Kindness goes a long way for youngsters

The Bolton News: Carrying out their acts of kindness are, from left, James Parkinson, aged six, Gabriela Clarke, aged five, Ella Burton, aged 11, Harrison Brookes, aged nine, Riley Taylor, aged eight, Tayne Chadwick, aged nine, Phoebe Bird, aged seven, Zara Iqbal, aged 10 Carrying out their acts of kindness are, from left, James Parkinson, aged six, Gabriela Clarke, aged five, Ella Burton, aged 11, Harrison Brookes, aged nine, Riley Taylor, aged eight, Tayne Chadwick, aged nine, Phoebe Bird, aged seven, Zara Iqbal, aged 10

PEOPLE could learn a lesson or two from these kind-hearted youngsters when it comes to celebrating the season of goodwill to all men.

Claypool Primary School in Horwich staged a Random Act of Kindness Week before the Christmas holidays.

Everyone in school, children and staff, did something kind for someone else.

The school says helping children devel-op personal qualities, such as kindness, alongside academic skills is important for their growth.

And every year group came up with ideas of how they could show kindness to someone else.

Year One made gingerbread reindeers for a friend; Year Two wrote cards to a child in the class highlighting all their good qualities, while Year Three made Christmas cards for everyone and held an angel day, where each child picked a name out of a hat and secretly did kind things for them all day.

Year Four children held a cake sale to raise money for breast cancer research; Years Five and Six decorated the fences and trees outdoors with snowflakes and baubles, with Year Six also made gifts for children in the foundation class.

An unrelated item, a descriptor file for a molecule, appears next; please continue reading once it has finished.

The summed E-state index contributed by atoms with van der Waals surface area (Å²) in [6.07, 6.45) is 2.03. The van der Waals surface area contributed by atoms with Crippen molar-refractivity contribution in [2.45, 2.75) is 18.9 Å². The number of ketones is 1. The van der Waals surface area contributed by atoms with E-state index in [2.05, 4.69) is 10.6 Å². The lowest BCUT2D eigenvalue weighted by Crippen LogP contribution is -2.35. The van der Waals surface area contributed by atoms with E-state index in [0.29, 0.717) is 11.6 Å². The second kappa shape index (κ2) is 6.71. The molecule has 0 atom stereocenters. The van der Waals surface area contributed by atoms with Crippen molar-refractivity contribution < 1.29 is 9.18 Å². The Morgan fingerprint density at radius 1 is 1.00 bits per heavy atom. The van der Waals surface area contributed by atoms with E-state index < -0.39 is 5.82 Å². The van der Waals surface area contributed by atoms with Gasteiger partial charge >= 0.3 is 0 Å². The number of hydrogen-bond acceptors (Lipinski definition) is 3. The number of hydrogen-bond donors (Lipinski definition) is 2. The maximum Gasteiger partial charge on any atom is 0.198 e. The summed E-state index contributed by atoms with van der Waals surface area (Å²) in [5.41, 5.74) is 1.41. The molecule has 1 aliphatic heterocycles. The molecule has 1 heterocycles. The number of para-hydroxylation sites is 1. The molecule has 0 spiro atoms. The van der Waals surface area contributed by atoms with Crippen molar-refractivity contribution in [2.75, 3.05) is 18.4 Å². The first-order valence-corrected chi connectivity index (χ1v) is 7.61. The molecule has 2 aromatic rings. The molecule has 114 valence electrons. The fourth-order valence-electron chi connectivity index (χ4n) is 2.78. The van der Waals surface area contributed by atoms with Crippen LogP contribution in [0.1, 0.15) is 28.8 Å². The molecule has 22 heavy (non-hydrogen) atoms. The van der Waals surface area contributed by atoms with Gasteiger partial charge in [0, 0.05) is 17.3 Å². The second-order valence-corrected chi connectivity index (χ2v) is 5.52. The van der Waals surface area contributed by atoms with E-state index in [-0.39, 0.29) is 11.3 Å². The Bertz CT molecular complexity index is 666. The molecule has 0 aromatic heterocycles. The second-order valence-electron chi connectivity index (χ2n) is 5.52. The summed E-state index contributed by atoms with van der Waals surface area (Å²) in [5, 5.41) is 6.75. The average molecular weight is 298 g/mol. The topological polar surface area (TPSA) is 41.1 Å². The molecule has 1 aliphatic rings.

Children in Years Four, Five and Six visited a poorly member of staff to sing Christmas carols to her.

Staff and youngsters also took part in many other acts of kindness.

Headteacher Amanda Hulme said: “As a school we all say the quote ‘Be kind whenever possible – it is always possible’ (Dalai Lama).

“I heard it said by Mr Porteous, the head-teacher at Turton High School when I went to visit and I thought that would fit perfectly at our school too.”

She added: “Of course it’s important for our children to learn basic skills in literacy and numeracy, but kindness is a key skill for life and we all benefit from kindness.”

And pupils gave kindness the thumbs up as they put it into practice.

Year Five pupil Jacob Stevenson said: “We think the week is a really good idea as it makes you think more about being kind to others and it has made us feel really happy inside.”

Jacob Elo, also in Year Five, added: “It’s something we want to continue with during the year.”

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